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The Learning to be Human Project Nada Khreisheh Photo: Whitlock 2012.

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Presentation on theme: "The Learning to be Human Project Nada Khreisheh Photo: Whitlock 2012."— Presentation transcript:

1 The Learning to be Human Project Nada Khreisheh Photo: Whitlock 2012

2 Skill Acquisition in Flaked Stone Technologies: Role played by aptitude, practice and teaching. Archaeological signatures. Understanding of a task vs physical ability to carry it out. How this relates to evolution of modern human brains and intelligence. Photo: Whitlock 2011

3 The Learning to be Human Project: Leverhulme Trust funded project. Skill acquisition and early hominid cognitive processes. 3 Strands: Emory University, Dietrich Stout – fMRI scans of experimental knappers. UCL, Stuart Page and James Steele – transmission chain design. Exeter – experimental study of flintknapping skill acquisition. Linked by focus on Oldowan, Acheulean and Levallois technologies. Use of same group of experimental knappers.

4 Study Group: 16 people. 3 groups – core, wider beginners and wider experienced. Core: Intensive training. Contact with artefacts. Brain scans. No previous knapping experience. Wider Beginners: Less intensive training – focus on practice. No previous experience. Based at Exeter Wider Experienced: Less intensive training – focus on practice. Range of experience levels. Not all based at Exeter

5 Photos: Whitlock 2011

6 Aptitude: Spatial Ability Tests. Importance of visuospatial representations – Stout et al Questionnaires: Age Sex Practical craft experience Contact with flaked stone assemblages Knapping experience Motor Ability Tests – Core only: Importance of fine finger movements and object manipulation – Stout and Chaminade 2007, Stout et al

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8 Learning: Sessions: Introduction to technology. Demonstration. Practice with input. Practice: 8 hours/month. Recorded via forms. Amount of time. Technology. Instruction. Success.

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10 Evaluation: Skill assessed at regular intervals. Score 1-5 for connaissance (knowledge). Score 1-5 for savoir-faire (know-how). Flakes, cores and tools analysed.

11 Porcelain Cores: Mouldable Similar fracture properties to flint Consistent material Readily available Comparatively inexpensive Allows for greater reliability of results Photos: Khreisheh 2012, Whitlock 2012.

12 Skill Levels: Attempt to assign skill level to performance and products. Previous research 2-4 different levels. Lohse 2010: Beginner Adept Crafter Expert Based on amount of knowledge and know-how.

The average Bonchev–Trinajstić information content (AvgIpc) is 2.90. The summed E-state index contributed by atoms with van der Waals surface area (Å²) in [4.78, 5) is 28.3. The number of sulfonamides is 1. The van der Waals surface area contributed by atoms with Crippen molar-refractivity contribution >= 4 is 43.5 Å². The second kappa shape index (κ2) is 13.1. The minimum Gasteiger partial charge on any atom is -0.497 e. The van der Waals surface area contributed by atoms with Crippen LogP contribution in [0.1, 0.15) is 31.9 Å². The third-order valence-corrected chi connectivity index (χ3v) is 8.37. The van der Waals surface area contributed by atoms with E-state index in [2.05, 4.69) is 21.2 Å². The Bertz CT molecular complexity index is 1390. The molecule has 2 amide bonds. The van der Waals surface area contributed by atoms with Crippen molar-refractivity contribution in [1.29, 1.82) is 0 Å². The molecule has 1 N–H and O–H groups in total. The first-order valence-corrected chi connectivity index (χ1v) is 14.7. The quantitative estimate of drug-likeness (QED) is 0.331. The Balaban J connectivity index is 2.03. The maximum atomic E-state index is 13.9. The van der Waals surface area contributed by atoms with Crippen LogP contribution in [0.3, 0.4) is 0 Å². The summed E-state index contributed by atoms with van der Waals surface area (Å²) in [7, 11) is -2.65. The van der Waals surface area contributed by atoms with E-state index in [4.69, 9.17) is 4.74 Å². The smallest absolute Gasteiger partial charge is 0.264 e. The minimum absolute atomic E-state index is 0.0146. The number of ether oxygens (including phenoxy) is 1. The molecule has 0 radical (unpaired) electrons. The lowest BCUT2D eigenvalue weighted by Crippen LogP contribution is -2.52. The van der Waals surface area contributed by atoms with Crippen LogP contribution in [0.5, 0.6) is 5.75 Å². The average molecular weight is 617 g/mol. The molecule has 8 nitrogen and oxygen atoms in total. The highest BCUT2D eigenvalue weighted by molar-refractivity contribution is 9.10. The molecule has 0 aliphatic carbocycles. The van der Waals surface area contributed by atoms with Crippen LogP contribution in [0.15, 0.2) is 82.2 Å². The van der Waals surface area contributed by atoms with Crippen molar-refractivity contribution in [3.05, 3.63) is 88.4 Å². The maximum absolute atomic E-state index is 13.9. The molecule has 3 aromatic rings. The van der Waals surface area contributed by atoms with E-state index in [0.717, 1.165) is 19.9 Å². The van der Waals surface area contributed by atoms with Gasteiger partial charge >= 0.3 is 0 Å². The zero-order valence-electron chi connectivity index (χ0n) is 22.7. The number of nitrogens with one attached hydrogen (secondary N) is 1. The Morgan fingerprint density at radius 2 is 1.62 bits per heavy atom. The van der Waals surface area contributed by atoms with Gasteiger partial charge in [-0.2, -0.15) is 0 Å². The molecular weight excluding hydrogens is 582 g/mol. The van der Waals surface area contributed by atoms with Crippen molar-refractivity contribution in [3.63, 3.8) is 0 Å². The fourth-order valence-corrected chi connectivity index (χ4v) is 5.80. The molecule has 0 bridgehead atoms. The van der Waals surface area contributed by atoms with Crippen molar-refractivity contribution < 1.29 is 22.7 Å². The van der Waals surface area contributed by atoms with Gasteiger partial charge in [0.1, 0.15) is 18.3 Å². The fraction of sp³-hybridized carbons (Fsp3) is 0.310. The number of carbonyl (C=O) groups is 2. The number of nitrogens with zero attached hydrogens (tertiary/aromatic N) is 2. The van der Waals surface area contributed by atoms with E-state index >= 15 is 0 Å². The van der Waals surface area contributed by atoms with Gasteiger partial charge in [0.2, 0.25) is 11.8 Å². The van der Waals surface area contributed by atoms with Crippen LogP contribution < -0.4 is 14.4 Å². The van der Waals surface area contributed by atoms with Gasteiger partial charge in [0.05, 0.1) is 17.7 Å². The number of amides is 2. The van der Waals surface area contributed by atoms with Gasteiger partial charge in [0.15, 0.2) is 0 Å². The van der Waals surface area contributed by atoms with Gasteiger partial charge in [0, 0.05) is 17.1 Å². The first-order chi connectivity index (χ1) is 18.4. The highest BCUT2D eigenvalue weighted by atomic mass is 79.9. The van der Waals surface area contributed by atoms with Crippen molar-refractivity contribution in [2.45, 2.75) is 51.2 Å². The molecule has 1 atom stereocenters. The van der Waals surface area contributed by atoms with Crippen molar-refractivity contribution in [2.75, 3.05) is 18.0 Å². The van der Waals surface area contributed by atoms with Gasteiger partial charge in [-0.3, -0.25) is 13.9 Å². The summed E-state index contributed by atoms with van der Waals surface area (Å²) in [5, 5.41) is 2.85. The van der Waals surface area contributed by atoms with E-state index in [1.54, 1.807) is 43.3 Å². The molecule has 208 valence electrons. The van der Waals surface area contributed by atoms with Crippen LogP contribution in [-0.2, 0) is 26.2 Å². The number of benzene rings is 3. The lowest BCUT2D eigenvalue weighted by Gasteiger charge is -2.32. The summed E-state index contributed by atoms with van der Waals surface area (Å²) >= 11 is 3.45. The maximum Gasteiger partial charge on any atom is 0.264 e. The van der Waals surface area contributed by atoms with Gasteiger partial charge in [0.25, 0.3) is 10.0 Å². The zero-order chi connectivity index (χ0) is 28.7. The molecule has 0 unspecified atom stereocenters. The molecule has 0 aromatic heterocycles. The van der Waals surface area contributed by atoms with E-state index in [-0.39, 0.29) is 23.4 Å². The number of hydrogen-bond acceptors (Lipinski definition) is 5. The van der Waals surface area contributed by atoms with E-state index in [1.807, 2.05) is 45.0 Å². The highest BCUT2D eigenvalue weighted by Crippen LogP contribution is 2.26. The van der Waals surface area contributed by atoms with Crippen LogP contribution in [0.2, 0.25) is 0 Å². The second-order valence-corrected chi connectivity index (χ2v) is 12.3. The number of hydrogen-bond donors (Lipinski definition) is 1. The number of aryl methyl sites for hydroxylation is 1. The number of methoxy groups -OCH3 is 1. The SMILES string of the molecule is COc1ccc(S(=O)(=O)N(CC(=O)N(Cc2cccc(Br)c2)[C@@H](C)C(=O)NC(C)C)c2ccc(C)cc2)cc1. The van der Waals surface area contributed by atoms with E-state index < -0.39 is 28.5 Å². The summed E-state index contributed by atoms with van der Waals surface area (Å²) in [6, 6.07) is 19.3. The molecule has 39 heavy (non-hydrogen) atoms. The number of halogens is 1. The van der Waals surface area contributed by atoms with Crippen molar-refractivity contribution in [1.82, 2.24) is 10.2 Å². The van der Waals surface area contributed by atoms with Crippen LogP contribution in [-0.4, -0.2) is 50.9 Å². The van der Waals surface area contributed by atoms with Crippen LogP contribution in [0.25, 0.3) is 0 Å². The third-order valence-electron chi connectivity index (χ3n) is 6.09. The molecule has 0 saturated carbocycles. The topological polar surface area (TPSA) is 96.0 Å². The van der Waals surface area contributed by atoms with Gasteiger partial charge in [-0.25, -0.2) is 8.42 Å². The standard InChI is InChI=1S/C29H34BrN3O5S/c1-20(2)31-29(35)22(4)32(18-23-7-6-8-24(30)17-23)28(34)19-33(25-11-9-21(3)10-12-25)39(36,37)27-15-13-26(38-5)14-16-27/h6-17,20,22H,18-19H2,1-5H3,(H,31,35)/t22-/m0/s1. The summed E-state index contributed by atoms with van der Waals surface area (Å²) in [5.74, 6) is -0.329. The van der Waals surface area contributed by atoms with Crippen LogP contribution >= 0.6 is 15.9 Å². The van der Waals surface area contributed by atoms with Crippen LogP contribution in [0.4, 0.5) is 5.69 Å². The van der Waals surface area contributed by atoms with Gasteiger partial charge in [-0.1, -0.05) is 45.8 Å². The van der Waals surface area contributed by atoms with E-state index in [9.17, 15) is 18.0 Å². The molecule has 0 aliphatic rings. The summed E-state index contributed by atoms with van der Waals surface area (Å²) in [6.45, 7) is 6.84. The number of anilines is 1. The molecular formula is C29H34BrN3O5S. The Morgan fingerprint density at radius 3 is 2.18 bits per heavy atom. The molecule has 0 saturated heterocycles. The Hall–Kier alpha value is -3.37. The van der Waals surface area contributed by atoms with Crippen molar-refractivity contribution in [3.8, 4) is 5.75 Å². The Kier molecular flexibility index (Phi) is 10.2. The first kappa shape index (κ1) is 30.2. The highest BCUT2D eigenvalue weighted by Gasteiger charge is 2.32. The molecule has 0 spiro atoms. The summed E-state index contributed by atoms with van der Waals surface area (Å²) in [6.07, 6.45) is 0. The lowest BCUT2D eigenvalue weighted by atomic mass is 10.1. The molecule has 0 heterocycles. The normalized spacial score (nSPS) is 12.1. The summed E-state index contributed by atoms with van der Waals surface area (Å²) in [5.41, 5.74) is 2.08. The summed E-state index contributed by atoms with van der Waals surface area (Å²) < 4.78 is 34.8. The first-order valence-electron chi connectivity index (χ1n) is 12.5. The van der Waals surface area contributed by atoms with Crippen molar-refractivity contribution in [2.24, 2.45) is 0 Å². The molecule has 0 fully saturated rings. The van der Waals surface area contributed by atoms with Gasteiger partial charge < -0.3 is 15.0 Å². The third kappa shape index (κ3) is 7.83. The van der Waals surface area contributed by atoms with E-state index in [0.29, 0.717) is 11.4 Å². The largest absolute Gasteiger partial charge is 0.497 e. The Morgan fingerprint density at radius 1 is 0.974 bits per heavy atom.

13 Why? Current interest in knapping skill identification: Identification of individuals. Identification of children. Need for longer term studies: Previous studies focus on single knapping sessions. Need for larger number of participants in studies. Skill acquisition across technologies. Oldowan, Acheulean handaxe and Levallois core. Skill acquisition as a factor in human cognitive development. Focus on early technologies Integration of study of learning process with study of brain scans.

14 Summary of results: High-level skill is not simply a result of number of hours practised. Natural aptitude and teaching have a very important role in skill acquisition Connaissance and savoir-faire are related in a more complex way than generally understood. Further work will look at the archaeological signatures and cognitive implications of this. References: Lohse, J. C. 2010: Evidence for learning and skill transmission in Clovis blade production and core maintenance, in Bradley, B. A., Collins, M. B. and Hemmings, A.: Clovis technology. Michigan: International Monographs in Prehistory, Pelegrin, J. 1990: Prehistoric lithic technology: some aspects of research, Archaeological Review from Cambridge. 9 (1), Stout, D and Chaminade, T. 2007: The evolutionary neuroscience of tool making, Neuropsychologia. 45, Stout, D., Toth, N., Shick, K. and Chaminade, T. 2008: Neural correlates of Early Stone Age toolmaking: technology, language and cognition in human evolution, Philosophical Transactions of the Royal Society B. 363,


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